On the trail of 
Grover’s Corners

Last modified: 1/6/2014 6:42:12 PM
In 1990, Director Paul Caister was looking for a play with a large cast for his drama school, The Poor School and Workhouse Theatre in King’s Cross, London, England. A friend handed him “Our Town.” Caister started to read it, and didn’t warm to the play immediately. But by the time he got to Act II, where George and Emily are preparing for their wedding day, Caister began to realize that there might be something special about this play by Thornton Wilder.

Over the course of his career, Caister has directed “Our Town” three times, and it’s become his favorite play. The story is a fairly simple one, telling about the lives of a small New Hampshire town over the course of 13 years, from 1901 to 1914. The play focuses on Emily Webb and George Gibbs throughout the second and third acts. The first act introduces the town. The second shows the marriage of Emily and George. In the third, Emily has died in childbirth and returns as a ghost to ruminate on her life.

“It gets better the more I know it, which is a good measure of a great work,” said Caister in an interview Saturday in Peterborough. “And there are very few plays that get better the more you know them. It’s a deceptively lyrical piece.”

Sometime in the mid-90s, after Caister had directed the play for the first time, he made a quiet resolution: One day, he would visit “Our Town.” Or at least the town that the fictional Grover’s Corners was based on, a small town in New Hampshire, called Peterborough. It wasn’t until 20 years later, though, that he finally realized his dream. On Friday, along with his daughter, Anya Caister, 22, he arrived in Peterborough, and set out to explore the town’s atmosphere and visit some of the sites the famous scenes in his favorite play were based on.

When he first became interested in taking a trip to Peterborough, he said, he began to poke around a bit online, and was shocked to discover that Peterborough wasn’t considered a major tourist draw. There were no “Our Town” tours or themed restaurants or hotels. The city hadn’t really capitalized on its immortalization, he said.

But that just made him want to see it more. So, with no pre-made map of Grover’s Corners tourist attractions, Caister made his own.

On Saturday, he was at the Pine Hill Cemetery in Peterborough, an approximation of the cemetery where the third act takes place. On Sunday, a visit to the Congregational Church to sit in on services. And in between, he toured some of the well-known spots in town, visiting the Peterboro Diner, Toadstool Bookshop and the MacDowell Colony, where Wilder resided for a time in 1937 during the period he was writing “Our Town.” Caister also walked the streets of Peterborough, getting to know what he considers one of the main characters of his favorite play, the town itself.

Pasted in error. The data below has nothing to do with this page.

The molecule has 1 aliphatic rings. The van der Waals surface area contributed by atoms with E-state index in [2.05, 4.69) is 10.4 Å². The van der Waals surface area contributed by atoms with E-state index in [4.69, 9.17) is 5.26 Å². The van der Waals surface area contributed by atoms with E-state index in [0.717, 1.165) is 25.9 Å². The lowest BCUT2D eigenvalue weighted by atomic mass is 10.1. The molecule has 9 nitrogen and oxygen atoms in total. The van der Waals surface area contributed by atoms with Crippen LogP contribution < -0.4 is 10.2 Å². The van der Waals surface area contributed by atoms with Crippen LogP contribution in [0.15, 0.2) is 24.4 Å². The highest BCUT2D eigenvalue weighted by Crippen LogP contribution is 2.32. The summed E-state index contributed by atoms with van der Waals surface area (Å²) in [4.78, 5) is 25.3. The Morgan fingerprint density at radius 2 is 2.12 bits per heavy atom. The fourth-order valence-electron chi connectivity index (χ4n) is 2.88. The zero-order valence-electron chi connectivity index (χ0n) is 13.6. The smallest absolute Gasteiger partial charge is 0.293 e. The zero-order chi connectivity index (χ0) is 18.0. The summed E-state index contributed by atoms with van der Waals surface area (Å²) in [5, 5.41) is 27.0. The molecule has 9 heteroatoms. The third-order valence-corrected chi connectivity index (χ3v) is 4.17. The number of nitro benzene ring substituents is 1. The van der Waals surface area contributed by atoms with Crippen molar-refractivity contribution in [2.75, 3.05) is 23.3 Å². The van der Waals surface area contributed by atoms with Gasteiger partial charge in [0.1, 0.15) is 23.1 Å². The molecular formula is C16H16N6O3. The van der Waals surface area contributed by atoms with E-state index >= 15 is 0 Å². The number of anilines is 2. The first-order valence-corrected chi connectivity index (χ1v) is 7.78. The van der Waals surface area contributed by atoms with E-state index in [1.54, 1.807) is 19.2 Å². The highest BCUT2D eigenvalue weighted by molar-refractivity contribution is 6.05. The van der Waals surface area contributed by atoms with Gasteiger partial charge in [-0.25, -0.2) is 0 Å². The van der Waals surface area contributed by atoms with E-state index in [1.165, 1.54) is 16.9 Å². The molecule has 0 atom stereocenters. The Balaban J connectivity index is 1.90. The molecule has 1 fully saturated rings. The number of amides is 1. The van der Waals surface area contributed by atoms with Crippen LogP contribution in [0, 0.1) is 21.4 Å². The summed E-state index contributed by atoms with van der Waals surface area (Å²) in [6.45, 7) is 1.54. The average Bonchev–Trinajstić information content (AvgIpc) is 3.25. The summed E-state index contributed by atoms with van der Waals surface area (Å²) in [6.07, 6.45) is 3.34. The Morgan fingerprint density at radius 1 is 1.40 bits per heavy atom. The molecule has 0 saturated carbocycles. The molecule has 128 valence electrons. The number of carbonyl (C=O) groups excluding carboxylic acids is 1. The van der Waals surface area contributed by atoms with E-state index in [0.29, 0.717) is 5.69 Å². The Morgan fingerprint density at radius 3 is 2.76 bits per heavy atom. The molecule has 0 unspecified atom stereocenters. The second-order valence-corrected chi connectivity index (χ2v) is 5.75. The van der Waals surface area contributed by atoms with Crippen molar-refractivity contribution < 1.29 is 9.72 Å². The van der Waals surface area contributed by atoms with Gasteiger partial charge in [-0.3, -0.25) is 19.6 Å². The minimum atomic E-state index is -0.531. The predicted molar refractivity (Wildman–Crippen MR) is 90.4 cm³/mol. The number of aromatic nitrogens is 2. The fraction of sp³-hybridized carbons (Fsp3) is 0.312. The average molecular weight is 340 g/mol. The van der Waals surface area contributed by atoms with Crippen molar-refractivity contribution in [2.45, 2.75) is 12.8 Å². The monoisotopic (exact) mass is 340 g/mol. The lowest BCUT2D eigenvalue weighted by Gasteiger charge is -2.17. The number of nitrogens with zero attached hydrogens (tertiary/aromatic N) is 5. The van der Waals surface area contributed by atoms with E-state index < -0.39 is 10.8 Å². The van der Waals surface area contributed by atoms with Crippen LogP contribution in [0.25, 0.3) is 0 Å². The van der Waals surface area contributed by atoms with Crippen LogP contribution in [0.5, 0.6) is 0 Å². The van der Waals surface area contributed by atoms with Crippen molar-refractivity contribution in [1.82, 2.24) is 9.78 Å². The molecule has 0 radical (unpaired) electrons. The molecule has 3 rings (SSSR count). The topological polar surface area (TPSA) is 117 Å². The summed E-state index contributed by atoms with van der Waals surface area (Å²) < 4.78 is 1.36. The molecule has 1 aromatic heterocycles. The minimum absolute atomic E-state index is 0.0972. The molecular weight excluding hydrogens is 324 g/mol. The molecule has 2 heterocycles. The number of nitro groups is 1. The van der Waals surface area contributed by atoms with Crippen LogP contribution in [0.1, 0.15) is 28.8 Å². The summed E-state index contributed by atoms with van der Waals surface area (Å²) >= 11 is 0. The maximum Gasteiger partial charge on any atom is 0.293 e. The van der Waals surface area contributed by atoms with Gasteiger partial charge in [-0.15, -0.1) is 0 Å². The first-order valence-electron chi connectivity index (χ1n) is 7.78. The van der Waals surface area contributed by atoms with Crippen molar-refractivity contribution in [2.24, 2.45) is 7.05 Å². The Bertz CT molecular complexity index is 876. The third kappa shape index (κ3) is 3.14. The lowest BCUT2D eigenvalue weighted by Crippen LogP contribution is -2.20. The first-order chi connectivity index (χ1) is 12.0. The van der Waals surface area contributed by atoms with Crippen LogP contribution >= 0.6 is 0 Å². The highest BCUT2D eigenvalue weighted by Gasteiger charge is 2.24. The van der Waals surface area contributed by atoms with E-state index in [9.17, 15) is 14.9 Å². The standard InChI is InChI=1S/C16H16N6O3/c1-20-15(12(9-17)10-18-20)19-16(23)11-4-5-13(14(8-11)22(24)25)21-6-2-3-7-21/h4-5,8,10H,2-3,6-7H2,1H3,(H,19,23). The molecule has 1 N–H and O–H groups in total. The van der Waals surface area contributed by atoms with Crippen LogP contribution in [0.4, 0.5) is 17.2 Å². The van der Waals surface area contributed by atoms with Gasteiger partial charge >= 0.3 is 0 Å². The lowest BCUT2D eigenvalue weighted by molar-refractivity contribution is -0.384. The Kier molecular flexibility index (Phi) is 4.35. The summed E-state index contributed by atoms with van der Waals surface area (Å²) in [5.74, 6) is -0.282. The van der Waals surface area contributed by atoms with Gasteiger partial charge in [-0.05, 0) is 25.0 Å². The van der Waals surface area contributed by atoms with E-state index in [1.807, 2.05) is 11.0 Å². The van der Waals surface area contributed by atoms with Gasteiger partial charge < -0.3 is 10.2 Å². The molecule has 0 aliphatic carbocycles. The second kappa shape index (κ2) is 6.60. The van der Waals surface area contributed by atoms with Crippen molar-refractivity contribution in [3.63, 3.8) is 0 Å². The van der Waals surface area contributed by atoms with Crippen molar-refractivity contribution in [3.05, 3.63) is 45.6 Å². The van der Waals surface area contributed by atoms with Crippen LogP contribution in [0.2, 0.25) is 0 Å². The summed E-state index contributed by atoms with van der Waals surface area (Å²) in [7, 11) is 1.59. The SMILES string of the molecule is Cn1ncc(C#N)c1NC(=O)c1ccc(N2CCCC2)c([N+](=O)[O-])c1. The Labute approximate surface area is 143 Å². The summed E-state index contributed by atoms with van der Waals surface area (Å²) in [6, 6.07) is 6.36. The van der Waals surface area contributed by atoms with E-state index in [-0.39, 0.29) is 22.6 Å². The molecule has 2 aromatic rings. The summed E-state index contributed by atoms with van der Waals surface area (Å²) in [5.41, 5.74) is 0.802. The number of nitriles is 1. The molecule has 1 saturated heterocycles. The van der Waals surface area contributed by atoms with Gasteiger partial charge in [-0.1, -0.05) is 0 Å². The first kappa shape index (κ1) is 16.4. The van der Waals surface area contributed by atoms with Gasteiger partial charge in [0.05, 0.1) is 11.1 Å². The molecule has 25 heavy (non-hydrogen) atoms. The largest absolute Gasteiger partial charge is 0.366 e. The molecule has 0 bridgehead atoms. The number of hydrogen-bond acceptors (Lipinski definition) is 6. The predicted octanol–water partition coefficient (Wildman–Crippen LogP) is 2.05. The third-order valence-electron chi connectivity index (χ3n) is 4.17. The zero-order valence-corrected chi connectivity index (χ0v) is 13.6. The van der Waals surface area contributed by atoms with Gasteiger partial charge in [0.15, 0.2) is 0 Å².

“I can’t think of any other play where the town plays the lead,” mused Caister. “You think there would be. Virtually anywhere has its share of nutters,” he added with a laugh. But only “Our Town” seems to really delve into the habits and foibles, not only of the characters, but really the environment they’re in, he said. “That’s why I wanted to take this trip.”

Having already staged the play three times, Caister said he doesn’t plan to direct it again in the near future, though he added that he might just have one more in him. And visiting Peterborough and spending the weekend speaking with people that have varying degrees of knowledge about the play has stoked the love he has for the work.

“It has brought something right into focus for me. I’m not going to [direct “Our Town”] next year, but it’s something that’s always there,” he said. And he does intend to spread the love. “I think it’s a misunderstood play. Many people feel it’s old-fashioned. But I think it has many qualities that should be celebrated, and it’s a dead modern play.”

It would take more than three days to know the town, said Caister, but he does feel like he’s accomplished what he set out to do. “It was a splendid time,” said Caister. “Everything about the whole thing was exceptionally positive. I’m very happy that I made the trip. It’s hard to say what I expected when I came here. But everyone I met was not simply friendly in a sentimental way, but helpful and genuinely interested. I don’t want to be so presumptuous as to say I know the town after one weekend, but in my heart, I wanted to go to Grover’s Corners, and I’m sure I have been.” For more information about Caister and The Poor School, visit www.thepoorschool.com.

Ashley Saari can be reached at 924-7172 ex. 244, or asaari@ledgertranscript.com. She’s on Twitter @AshleySaari.


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